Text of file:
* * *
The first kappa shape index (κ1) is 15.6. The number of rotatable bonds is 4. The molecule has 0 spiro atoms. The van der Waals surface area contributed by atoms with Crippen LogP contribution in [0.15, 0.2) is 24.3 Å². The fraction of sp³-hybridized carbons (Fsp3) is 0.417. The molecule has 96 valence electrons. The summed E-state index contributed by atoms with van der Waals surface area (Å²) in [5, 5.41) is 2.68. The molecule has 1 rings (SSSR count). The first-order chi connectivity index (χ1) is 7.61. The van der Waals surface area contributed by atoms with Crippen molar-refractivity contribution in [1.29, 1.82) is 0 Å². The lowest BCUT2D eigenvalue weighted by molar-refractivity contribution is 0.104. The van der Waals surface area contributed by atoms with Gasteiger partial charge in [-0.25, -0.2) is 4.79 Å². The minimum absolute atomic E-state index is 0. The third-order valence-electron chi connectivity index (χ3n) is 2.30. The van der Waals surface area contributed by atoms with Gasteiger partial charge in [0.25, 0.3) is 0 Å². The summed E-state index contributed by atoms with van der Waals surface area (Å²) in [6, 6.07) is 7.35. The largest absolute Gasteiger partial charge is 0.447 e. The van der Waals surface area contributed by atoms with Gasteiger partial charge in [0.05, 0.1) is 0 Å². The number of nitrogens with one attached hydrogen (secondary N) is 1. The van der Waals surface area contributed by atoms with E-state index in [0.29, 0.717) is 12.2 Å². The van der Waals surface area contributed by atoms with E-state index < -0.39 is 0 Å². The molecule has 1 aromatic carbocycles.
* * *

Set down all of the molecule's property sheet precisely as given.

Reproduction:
The first kappa shape index (κ1) is 15.6. The number of rotatable bonds is 4. The molecule has 0 spiro atoms. The van der Waals surface area contributed by atoms with Crippen LogP contribution in [0.15, 0.2) is 24.3 Å². The fraction of sp³-hybridized carbons (Fsp3) is 0.417. The molecule has 96 valence electrons. The summed E-state index contributed by atoms with van der Waals surface area (Å²) in [5, 5.41) is 2.68. The molecule has 1 rings (SSSR count). The first-order chi connectivity index (χ1) is 7.61. The van der Waals surface area contributed by atoms with Crippen molar-refractivity contribution in [1.29, 1.82) is 0 Å². The lowest BCUT2D eigenvalue weighted by molar-refractivity contribution is 0.104. The van der Waals surface area contributed by atoms with Gasteiger partial charge in [-0.25, -0.2) is 4.79 Å². The minimum absolute atomic E-state index is 0. The third-order valence-electron chi connectivity index (χ3n) is 2.30. The van der Waals surface area contributed by atoms with Gasteiger partial charge in [0.25, 0.3) is 0 Å². The summed E-state index contributed by atoms with van der Waals surface area (Å²) in [6, 6.07) is 7.35. The largest absolute Gasteiger partial charge is 0.447 e. The van der Waals surface area contributed by atoms with Gasteiger partial charge in [0.05, 0.1) is 0 Å². The number of nitrogens with one attached hydrogen (secondary N) is 1. The van der Waals surface area contributed by atoms with E-state index in [0.29, 0.717) is 12.2 Å². The van der Waals surface area contributed by atoms with E-state index < -0.39 is 0 Å². The molecule has 1 aromatic carbocycles.